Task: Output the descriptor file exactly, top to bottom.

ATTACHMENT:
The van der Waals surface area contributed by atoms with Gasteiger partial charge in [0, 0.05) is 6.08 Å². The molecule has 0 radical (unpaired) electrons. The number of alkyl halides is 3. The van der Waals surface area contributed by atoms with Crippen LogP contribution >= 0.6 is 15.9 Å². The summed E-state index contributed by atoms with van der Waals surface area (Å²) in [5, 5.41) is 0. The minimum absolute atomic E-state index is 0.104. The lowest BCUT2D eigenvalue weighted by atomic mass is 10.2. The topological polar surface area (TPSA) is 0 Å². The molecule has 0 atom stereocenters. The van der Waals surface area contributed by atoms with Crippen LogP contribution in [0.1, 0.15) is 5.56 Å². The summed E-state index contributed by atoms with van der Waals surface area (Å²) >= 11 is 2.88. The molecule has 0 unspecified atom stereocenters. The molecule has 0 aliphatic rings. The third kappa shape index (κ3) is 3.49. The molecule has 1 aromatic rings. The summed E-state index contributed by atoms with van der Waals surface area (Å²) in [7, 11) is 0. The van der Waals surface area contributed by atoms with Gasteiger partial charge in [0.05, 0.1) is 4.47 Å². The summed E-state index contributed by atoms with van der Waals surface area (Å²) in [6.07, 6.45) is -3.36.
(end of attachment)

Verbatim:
The van der Waals surface area contributed by atoms with Gasteiger partial charge in [0, 0.05) is 6.08 Å². The molecule has 0 radical (unpaired) electrons. The number of alkyl halides is 3. The van der Waals surface area contributed by atoms with Crippen LogP contribution >= 0.6 is 15.9 Å². The summed E-state index contributed by atoms with van der Waals surface area (Å²) in [5, 5.41) is 0. The minimum absolute atomic E-state index is 0.104. The lowest BCUT2D eigenvalue weighted by atomic mass is 10.2. The topological polar surface area (TPSA) is 0 Å². The molecule has 0 atom stereocenters. The van der Waals surface area contributed by atoms with Crippen LogP contribution in [0.1, 0.15) is 5.56 Å². The summed E-state index contributed by atoms with van der Waals surface area (Å²) >= 11 is 2.88. The molecule has 0 unspecified atom stereocenters. The molecule has 0 aliphatic rings. The third kappa shape index (κ3) is 3.49. The molecule has 1 aromatic rings. The summed E-state index contributed by atoms with van der Waals surface area (Å²) in [7, 11) is 0. The van der Waals surface area contributed by atoms with Gasteiger partial charge in [0.05, 0.1) is 4.47 Å². The summed E-state index contributed by atoms with van der Waals surface area (Å²) in [6.07, 6.45) is -3.36.